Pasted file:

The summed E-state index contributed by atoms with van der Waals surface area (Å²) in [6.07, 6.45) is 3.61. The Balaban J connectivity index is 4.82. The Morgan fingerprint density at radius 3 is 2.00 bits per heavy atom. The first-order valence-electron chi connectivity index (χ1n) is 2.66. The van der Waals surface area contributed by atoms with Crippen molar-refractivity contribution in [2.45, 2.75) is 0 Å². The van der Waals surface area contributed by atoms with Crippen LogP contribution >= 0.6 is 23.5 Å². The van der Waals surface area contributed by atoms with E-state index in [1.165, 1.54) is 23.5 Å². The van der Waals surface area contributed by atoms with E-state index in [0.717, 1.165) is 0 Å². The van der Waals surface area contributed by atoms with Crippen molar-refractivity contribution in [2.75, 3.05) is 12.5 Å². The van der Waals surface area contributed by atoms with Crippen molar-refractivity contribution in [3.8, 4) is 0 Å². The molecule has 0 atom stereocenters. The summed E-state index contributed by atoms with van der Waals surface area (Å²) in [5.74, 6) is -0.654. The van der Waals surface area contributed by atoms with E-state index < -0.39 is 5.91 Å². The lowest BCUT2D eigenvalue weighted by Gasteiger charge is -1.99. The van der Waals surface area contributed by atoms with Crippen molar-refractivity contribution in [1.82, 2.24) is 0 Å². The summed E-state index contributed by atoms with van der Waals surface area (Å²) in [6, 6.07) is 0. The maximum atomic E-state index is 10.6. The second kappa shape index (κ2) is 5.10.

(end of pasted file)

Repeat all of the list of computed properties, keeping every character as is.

The summed E-state index contributed by atoms with van der Waals surface area (Å²) in [6.07, 6.45) is 3.61. The Balaban J connectivity index is 4.82. The Morgan fingerprint density at radius 3 is 2.00 bits per heavy atom. The first-order valence-electron chi connectivity index (χ1n) is 2.66. The van der Waals surface area contributed by atoms with Crippen molar-refractivity contribution in [2.45, 2.75) is 0 Å². The van der Waals surface area contributed by atoms with Crippen LogP contribution >= 0.6 is 23.5 Å². The van der Waals surface area contributed by atoms with E-state index in [1.165, 1.54) is 23.5 Å². The van der Waals surface area contributed by atoms with E-state index in [0.717, 1.165) is 0 Å². The van der Waals surface area contributed by atoms with Crippen molar-refractivity contribution in [2.75, 3.05) is 12.5 Å². The van der Waals surface area contributed by atoms with Crippen molar-refractivity contribution in [3.8, 4) is 0 Å². The molecule has 0 atom stereocenters. The summed E-state index contributed by atoms with van der Waals surface area (Å²) in [5.74, 6) is -0.654. The van der Waals surface area contributed by atoms with E-state index < -0.39 is 5.91 Å². The lowest BCUT2D eigenvalue weighted by Gasteiger charge is -1.99. The van der Waals surface area contributed by atoms with Crippen molar-refractivity contribution in [1.82, 2.24) is 0 Å². The summed E-state index contributed by atoms with van der Waals surface area (Å²) in [6, 6.07) is 0. The maximum atomic E-state index is 10.6. The second kappa shape index (κ2) is 5.10.